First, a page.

15.    However, many Singaporeans still have the impression that PSC awards its scholarships solely on the basis of academic scores. They ignore the fact that in recent years we have had a couple of President’s Scholars who did not score straight “As” but had other outstanding qualities which we could not ignore. Some parents even believe that PSC goes back to look at the PSLE scores of the candidates. I would like to assure all parents and students that the PSC has no idea what the PSLE scores of the candidates are. Many students now do not take the “O” levels exams either, and we have no “O” level scores to look at. We also do not care what schools they come from when deciding on whether or not to award a scholarship. Several of this year’s President’s Scholars came from neighbourhood primary schools.

 

16.    Furthermore, the PSC recognises that very often, a public servant is found wanting not because he cannot think, but because he has a character flaw which was not obvious, or even present, when he was first recruited. The development of character is an ongoing process throughout a person’s life. The Public Service has to continue to emphasize ethos and values in assessing its officers, and not just focus on outcomes. There are a few tools available. 360 degree assessments are useful in exposing officers who are good at managing upwards but poor in managing sideways and downwards. To develop empathy among its officers, the Public Service has to continue to expose them to operational postings where they can learn about ground problems and appreciate the day-to-day grievances of our citizens.

 

 

Conclusion

 

17.    The PSC scholarship system has been evolving as the nation’s needs change. In terms of its core goal – that of ensuring that the Public Service gets its fair share of top talent – it has done quite well. Some would say, too well, thus depriving our private sector of its fair share of top talent. But the PSC is looking for qualities that fit service in the public sector, and not all our best and brightest have them. Furthermore, if we see candidates with deep research skills or strong entrepreneurial instincts, we would gladly direct them elsewhere, because the Public Service does not want frustrated officers in its midst.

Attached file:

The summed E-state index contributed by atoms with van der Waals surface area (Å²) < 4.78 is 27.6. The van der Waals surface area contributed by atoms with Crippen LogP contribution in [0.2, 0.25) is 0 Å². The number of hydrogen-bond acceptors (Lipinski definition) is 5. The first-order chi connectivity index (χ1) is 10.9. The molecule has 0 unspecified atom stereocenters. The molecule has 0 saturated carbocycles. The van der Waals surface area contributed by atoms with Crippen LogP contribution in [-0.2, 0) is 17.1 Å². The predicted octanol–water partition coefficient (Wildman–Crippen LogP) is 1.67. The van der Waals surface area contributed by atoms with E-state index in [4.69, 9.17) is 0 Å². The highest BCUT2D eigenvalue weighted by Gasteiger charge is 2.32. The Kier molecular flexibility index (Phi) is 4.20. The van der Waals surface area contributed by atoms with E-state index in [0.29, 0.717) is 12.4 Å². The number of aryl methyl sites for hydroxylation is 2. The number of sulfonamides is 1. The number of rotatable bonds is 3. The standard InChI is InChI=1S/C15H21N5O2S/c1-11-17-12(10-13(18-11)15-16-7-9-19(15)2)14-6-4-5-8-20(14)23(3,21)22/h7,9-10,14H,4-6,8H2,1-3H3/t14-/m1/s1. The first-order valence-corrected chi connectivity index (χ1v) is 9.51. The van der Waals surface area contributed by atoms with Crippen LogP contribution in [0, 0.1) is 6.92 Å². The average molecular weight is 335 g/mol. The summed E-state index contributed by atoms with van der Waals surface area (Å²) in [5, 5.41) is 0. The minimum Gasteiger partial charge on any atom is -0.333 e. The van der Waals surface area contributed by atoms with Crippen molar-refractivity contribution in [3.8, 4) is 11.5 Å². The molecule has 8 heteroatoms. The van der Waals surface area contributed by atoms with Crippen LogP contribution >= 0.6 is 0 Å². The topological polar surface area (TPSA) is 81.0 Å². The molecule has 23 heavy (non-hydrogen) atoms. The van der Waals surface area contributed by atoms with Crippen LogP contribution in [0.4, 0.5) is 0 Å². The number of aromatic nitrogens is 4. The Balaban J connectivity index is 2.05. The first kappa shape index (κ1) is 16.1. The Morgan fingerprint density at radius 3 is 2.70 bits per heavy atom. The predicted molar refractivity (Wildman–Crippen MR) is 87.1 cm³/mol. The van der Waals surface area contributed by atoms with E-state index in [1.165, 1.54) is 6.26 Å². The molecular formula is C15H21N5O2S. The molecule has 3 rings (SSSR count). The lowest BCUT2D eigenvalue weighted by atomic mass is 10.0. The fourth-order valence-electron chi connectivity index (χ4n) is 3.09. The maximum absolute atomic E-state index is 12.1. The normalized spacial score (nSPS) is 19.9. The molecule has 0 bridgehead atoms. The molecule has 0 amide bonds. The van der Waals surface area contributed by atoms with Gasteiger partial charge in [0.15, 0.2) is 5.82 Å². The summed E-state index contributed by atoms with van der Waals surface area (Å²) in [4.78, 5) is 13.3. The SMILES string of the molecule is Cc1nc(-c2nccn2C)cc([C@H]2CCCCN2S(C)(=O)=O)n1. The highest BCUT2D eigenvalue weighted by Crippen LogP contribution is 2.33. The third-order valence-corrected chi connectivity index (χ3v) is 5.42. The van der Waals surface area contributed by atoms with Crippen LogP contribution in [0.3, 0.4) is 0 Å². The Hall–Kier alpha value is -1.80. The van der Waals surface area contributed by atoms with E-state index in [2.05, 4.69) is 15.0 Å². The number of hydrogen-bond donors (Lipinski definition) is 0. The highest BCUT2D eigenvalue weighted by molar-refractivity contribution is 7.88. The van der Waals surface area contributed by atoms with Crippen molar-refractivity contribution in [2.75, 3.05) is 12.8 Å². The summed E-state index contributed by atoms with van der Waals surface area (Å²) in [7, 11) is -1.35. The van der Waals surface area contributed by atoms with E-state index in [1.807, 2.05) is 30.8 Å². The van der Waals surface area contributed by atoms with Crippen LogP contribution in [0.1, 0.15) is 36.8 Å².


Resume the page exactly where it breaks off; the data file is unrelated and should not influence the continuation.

18.    PSC has sometimes been criticised for breeding elitist public servants through its scholarship system. Yes, there are a few scholar public servants who lack humility and have forgotten that they are where they are because of the support and help from those around them. But I have met non-scholar public servants who lack humility and empathy too. More often than not, a person is elitist because of his character and not because he is a scholar.

 

19.    On the other hand, we should continue to celebrate the achievements of our best and brightest, giving them due and appropriate recognition. Only then will we encourage our young to strive for excellence and give of their best. If they are truly our best students, they will not let success go to their heads. They will know that joining the Public Service is a calling and a commitment to serve the public, the government and the nation. It is a privilege, not a right.

 

 

signature

 

EDDIE TEO

 

Chairman

Public Service Commission

17 Sep 2013

  

[1] Philosophy, Politics and Economics (PPE)